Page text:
If you get to a spot where you run out of thread (or you need to rip a few stitches because your inner perfectionist comes out), lower the needle within the stitching where you stopped, let it go up and down 2 or 3 times, then start stitching from there trying your best to follow the line where you stopped. You want those stitches to be as secure as possible.

One other thing you can try is to turn your sewing machine so that it's turned away from you. Like this:

This will help you get a better grip on the quilt because you'll be able to grab onto each side of it. It will also make it easier to wrestle the quilt through the throat of the machine because you can just roll it up from the beginning and just unroll it onto your lap as you quilt.

Just do what works best for you. Try not to get overwhelmed either, it's much easier than it seems and really quite fun once you get the hang of it. And of course come ask questions if you have them!

 Straight line stitching

Straight line stitching is where you do exactly that, sew straight lines. You can stitch in the ditch or just stitch a grid into the quilt.

When you stitch in the ditch you will sew inside the seams of your quilt. You know all those seams that you created when you sewed all the blocks together? You would sew right through the middle of them. The stitches you create in this form of quilting will be hidden down in those seams so they won't be noticeable.You don't have to stitch inside every single seam, that would be alot! I would suggest sewing at least around each big block you created and through the middle two seams of those blocks. More if your batting needs them to be closer together.

You can also just sew straight lines across the quilt, every few inches apart. Check the package of your batting, it should say how many inches apart your quilting should be for that particular batting. If you'd like, you can sew just horizontal lines, vertical lines, diagonal lines or a mixture of them. 

For this type of quilting if helps if you have a walking foot, also known as an even feed foot. It should look like this:

You can use the regular presser foot on your machine but a walking foot would make your life so much easier. And see that bar next to it? It's a guide and your walking foot should have come with one. It attaches to the foot and you can adjust it to whatever distance you want your lines to be from each other. When you sew your first line through the quilt, use that guide and run it along the line you already stitched to space them apart. Or don't use one and let them be different distances, make them wonky and give it character!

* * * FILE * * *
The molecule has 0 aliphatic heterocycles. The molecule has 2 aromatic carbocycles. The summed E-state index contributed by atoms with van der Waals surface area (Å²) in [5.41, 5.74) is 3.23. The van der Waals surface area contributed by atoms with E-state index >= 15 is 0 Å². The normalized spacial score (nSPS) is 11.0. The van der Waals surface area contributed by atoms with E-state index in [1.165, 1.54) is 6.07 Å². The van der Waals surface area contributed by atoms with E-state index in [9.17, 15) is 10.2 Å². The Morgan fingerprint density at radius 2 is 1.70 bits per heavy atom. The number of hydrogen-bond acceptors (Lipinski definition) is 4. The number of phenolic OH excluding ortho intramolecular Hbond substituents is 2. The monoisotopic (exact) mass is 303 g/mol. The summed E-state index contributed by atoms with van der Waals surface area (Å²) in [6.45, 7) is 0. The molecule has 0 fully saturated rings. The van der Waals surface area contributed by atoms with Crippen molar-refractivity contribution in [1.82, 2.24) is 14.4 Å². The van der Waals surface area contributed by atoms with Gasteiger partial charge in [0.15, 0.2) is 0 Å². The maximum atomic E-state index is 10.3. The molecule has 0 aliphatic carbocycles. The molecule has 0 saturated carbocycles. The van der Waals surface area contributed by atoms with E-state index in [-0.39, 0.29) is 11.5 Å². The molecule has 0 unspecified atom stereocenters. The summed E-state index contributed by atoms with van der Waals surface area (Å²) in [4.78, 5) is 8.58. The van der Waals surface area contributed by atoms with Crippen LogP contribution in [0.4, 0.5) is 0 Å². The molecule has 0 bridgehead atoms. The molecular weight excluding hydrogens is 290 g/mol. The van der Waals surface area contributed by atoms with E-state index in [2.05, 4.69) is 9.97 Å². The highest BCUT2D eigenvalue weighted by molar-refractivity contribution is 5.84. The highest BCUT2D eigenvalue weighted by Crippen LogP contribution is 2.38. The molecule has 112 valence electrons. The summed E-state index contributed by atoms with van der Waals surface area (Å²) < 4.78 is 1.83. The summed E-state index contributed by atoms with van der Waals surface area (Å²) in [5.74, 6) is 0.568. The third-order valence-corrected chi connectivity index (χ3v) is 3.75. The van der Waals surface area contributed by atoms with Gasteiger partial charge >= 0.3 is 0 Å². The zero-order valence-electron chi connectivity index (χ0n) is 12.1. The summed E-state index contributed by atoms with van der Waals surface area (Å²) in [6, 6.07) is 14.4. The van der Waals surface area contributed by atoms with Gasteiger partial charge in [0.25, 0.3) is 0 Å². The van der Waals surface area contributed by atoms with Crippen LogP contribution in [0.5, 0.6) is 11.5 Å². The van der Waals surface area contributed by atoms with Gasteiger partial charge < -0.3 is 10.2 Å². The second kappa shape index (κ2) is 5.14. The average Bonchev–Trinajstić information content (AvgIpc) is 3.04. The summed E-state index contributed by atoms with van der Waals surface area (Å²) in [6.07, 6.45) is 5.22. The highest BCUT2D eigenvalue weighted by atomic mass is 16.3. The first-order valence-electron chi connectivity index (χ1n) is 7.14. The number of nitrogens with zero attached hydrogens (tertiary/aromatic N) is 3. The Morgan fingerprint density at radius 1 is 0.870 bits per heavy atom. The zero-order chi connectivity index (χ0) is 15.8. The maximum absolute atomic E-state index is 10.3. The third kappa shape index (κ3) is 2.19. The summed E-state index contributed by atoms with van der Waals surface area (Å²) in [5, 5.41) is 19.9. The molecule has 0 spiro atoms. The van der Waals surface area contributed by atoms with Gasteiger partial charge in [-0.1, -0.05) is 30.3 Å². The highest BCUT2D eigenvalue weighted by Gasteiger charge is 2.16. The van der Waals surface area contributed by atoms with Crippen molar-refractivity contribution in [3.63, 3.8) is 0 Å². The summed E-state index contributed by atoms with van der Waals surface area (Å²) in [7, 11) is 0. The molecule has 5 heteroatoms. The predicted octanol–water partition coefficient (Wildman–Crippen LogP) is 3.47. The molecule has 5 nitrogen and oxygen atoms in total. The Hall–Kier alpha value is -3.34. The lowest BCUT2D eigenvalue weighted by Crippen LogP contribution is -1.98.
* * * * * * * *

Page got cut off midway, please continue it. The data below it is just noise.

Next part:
This type of quilting is pretty easy, it's just like sewing a seam. You find a spot to start, lower your needle, make sure to backstitch at the beginning, sew your stitch and backstitch at the end. Then just repeat until your entire quilt is quilted. Easy, right?

Hand tying

Everything I know about hand tying I learned by watching my mom, and from all the talk about it in the discussion group the past couple of days. I admit that I scouted out another website to get some pointers so I would at least sound like I knew what I was talking about ;) 

To hand tie you will need a needle and some type of string. My mom always used embroidery floss, and the website I found suggests the same. Make sure your needle is large enough to accommodate the string you're using.

A quilting hoop is also helpful to hold the quilt in place while you tie it. I have seen my mom lay the quilt down on a large flat surface (like the table) and tie that way.

Thread the needle, run it through all the layers, bring it back up leaving a small gap (1/8"-1/4") between where you put the needle through and brought it back up. Then tie it off using a square knot and trim the excess threads.

Put ties every 4-6 inches at least. You can put them at the corners of the squares in your pattern.

There has been some discussion about using a particular type of batting for hand tying. That website suggests using one that can be quilted 4-6 inches apart. 

Hand quilting

I have absolutely no experience with hand quilting because I'm not a fan of hand sewing. My fingers and wrists cramp up too easily and I just can't get into it, which is why I don't crochet either.

What I do know is that you will need a quilting hoop or frame, quilting needles and hand quilting thread if you want to hand quilt. It takes a lot of work and a lot of patience but the end result can be so rewarding.

You can purchase patterns and templates at quilt shops and places like JoAnn for hand quilting. You can also use your fabric marker and draw your own pattern and then follow it with the needle.

Hand quilting is pretty much self explanatory, you do the same thing your machine would do, except you do it by hand.

One day, when my kids are grown, or perhaps when I don't have a list of about 15 quilts that I want to make, I may take the time to sit down and attempt to hand quilt. Sigh....I guess for now it's back to machine quilting. I have to get it done so I can show y'all how to do the binding!